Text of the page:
In the event that you need to leave the country and find somewhere safe to lay low, where would you run?
Jason Bourne is not the only one who might need a place to disappear. It is very possible to find yourself in a position where you would need to find another place in the world to call home. Any number of infringements can have the government after you.
Edward Snowden and Julian Assange aren't the only ones that needed to find a place to disappear to, but unfortunately for Assange, he didn't do a good enough job of hiding.
Other notable individuals who have had to flee abroad and seek asylum elsewhere were the late chess champion Bobby Fischer, John Robles and Mark Doyon one of Assange's activists.
Even if you aren't an international spy, a government whistleblower, or a serial criminal you may still find yourself on the other side of the law.
If for instance your business gets investigated, a new law is made that makes your business a criminal enterprise, you are a controversial activist, or even if you get involved with the wrong people, or have a half-crazed ex-spouse or pesky creditor even might be enough to want to disappear.
Having an idea of where you could safely disappear just in case something happens, might be a good idea, or just a fun thought experiment.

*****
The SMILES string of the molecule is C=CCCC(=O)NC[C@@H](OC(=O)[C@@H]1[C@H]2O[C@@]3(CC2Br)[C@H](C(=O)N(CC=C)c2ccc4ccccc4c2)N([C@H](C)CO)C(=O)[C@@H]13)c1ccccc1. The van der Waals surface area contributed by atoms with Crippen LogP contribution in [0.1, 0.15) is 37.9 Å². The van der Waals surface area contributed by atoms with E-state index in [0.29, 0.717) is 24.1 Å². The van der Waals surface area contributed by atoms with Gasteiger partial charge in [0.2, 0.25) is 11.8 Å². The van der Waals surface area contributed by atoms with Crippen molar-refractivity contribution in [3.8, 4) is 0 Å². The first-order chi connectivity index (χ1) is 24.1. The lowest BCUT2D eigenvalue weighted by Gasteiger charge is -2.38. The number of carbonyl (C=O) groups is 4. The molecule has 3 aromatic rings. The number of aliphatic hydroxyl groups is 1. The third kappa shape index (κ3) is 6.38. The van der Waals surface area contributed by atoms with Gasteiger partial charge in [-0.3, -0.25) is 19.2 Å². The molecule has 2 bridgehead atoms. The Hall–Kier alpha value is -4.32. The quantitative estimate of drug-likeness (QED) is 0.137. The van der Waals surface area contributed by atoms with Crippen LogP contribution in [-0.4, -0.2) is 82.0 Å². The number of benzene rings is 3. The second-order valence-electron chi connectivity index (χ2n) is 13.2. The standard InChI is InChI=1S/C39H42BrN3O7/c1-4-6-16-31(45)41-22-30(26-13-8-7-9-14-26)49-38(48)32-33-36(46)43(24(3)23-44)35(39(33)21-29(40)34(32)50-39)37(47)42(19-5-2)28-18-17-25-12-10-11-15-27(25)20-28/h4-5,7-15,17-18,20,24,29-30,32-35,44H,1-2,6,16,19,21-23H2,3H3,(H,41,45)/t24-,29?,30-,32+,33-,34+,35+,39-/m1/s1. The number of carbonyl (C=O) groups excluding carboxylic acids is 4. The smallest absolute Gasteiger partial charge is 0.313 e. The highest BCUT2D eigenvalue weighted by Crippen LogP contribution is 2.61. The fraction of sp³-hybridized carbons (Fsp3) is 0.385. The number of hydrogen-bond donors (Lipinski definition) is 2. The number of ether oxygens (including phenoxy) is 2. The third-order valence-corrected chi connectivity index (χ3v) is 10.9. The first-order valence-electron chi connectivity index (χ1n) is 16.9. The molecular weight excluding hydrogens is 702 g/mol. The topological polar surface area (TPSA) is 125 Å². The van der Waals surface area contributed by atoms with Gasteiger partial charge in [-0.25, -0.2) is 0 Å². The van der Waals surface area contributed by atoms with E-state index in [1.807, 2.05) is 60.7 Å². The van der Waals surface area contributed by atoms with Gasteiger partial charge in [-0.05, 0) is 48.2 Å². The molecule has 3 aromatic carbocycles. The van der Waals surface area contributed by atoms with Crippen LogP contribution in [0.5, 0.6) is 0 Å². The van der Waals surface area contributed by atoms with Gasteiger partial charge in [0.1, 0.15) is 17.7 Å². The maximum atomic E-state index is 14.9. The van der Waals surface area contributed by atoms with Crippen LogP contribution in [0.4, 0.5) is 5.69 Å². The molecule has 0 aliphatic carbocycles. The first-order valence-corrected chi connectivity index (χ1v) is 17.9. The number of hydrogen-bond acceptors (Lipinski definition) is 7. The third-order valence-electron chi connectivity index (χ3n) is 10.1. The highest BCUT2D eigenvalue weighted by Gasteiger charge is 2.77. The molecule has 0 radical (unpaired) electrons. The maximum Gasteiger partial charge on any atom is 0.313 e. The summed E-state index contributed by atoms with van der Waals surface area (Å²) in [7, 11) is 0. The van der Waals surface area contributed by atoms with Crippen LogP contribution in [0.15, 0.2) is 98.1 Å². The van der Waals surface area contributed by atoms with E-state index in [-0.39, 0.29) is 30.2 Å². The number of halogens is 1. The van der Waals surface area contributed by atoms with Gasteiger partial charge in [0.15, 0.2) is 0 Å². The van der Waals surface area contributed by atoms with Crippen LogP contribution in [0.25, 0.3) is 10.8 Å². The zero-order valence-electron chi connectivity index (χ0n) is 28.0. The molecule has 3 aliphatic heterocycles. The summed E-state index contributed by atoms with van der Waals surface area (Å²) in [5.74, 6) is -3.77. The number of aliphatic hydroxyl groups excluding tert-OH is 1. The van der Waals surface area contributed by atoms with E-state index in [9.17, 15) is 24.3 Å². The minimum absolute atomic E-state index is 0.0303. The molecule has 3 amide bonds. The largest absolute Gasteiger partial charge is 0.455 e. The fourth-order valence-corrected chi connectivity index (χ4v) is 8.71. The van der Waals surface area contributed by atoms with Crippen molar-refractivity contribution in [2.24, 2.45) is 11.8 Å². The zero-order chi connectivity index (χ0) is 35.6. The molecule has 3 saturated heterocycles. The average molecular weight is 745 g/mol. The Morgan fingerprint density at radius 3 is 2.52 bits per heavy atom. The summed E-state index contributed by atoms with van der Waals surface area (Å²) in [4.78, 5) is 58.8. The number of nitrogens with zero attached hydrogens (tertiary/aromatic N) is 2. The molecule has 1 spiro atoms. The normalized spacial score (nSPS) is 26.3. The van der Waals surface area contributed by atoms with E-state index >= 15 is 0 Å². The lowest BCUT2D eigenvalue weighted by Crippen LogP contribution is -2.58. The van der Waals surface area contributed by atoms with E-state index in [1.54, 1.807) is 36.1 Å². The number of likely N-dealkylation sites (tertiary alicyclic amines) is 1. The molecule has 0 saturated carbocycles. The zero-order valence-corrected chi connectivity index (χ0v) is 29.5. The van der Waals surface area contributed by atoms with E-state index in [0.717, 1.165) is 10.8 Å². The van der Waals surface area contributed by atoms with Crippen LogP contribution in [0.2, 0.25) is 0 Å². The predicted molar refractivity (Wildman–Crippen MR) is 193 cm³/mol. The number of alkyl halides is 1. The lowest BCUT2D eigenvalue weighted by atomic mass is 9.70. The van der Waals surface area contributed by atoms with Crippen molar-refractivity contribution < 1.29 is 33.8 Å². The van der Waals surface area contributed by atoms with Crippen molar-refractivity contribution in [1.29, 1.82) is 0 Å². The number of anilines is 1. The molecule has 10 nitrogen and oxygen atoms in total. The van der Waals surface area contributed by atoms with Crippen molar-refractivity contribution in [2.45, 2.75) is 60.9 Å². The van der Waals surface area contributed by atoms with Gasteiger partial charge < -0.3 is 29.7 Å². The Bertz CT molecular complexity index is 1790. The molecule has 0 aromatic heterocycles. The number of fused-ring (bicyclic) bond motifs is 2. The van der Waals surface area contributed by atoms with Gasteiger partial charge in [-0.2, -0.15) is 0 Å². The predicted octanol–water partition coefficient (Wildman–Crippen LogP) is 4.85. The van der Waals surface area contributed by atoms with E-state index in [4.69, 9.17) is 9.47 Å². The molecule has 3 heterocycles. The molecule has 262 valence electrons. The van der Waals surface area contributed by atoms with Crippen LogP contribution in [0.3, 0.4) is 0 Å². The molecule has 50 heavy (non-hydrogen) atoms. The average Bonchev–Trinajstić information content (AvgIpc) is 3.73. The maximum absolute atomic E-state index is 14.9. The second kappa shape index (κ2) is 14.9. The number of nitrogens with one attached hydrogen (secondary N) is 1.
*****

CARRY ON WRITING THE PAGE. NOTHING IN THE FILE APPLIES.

When planning out your perfect escape, one of the first things you should check is which countries you could run to where you are not at risk of being extradited back to the United States as the U.S. has bilateral extradition agreements with over 107 countries.
This means that if you make the mistake of landing up in one of these places, you run a high risk of being sent packing straight back to The Land of the (not so) Free. Therefore, it makes sense to choose a country that does not have an extradition treaty with the US.
Extradition is when one country repatriates an individual who is accused or convicted of a crime back to the country where it was committed. It usually involves a bilateral treaty though these treaties are not legally binding and are based upon the cooperation of law enforcement agencies of both countries.
An extradition treaty means that there is an official and organised mutual agreement between two nations using a bilateral agreement to extradite fugitives back to the soil of the country to face the legal consequences. However, it is important to mention here that extradition is a murky business in practice.
There are many instances where countries that do have extradition treaties have not followed them and times when countries that do not have extradition treaties have sent fugitives back anyway. There are on average 400-700 people that are extradited back to the United States every year.
That being said, you do stand a much better chance if you choose to hide out in a country that does NOT have an official extradition treaty with the United States.
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If you need to narrow your list to a few top choices of places in the world where you could hide out, here are a few that might make that list.